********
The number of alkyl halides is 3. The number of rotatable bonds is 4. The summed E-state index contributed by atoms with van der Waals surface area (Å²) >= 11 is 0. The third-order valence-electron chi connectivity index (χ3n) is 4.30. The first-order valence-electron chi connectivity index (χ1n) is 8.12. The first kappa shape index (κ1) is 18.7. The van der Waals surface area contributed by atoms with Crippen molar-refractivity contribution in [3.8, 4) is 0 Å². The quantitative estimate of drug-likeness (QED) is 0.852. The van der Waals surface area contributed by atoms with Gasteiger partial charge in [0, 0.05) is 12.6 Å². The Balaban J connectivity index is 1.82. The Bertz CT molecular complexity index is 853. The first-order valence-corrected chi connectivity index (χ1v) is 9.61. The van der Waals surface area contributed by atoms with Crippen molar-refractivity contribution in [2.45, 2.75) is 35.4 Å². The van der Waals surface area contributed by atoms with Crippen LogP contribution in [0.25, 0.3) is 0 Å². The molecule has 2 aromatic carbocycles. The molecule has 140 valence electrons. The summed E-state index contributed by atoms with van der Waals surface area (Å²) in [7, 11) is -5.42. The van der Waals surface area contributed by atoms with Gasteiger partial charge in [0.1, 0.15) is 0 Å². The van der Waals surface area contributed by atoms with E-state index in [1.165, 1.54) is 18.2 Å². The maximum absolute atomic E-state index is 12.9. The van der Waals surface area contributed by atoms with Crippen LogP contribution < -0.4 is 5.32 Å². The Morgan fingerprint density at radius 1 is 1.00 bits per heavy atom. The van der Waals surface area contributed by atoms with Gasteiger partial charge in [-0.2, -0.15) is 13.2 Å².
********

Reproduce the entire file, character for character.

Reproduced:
The number of alkyl halides is 3. The number of rotatable bonds is 4. The summed E-state index contributed by atoms with van der Waals surface area (Å²) >= 11 is 0. The third-order valence-electron chi connectivity index (χ3n) is 4.30. The first-order valence-electron chi connectivity index (χ1n) is 8.12. The first kappa shape index (κ1) is 18.7. The van der Waals surface area contributed by atoms with Crippen molar-refractivity contribution in [3.8, 4) is 0 Å². The quantitative estimate of drug-likeness (QED) is 0.852. The van der Waals surface area contributed by atoms with Gasteiger partial charge in [0, 0.05) is 12.6 Å². The Balaban J connectivity index is 1.82. The Bertz CT molecular complexity index is 853. The first-order valence-corrected chi connectivity index (χ1v) is 9.61. The van der Waals surface area contributed by atoms with Crippen molar-refractivity contribution in [2.45, 2.75) is 35.4 Å². The van der Waals surface area contributed by atoms with Crippen LogP contribution in [0.25, 0.3) is 0 Å². The molecule has 2 aromatic carbocycles. The molecule has 140 valence electrons. The summed E-state index contributed by atoms with van der Waals surface area (Å²) in [7, 11) is -5.42. The van der Waals surface area contributed by atoms with Gasteiger partial charge in [0.1, 0.15) is 0 Å². The van der Waals surface area contributed by atoms with E-state index in [1.165, 1.54) is 18.2 Å². The maximum absolute atomic E-state index is 12.9. The van der Waals surface area contributed by atoms with Crippen LogP contribution < -0.4 is 5.32 Å². The Morgan fingerprint density at radius 1 is 1.00 bits per heavy atom. The van der Waals surface area contributed by atoms with Gasteiger partial charge in [-0.2, -0.15) is 13.2 Å².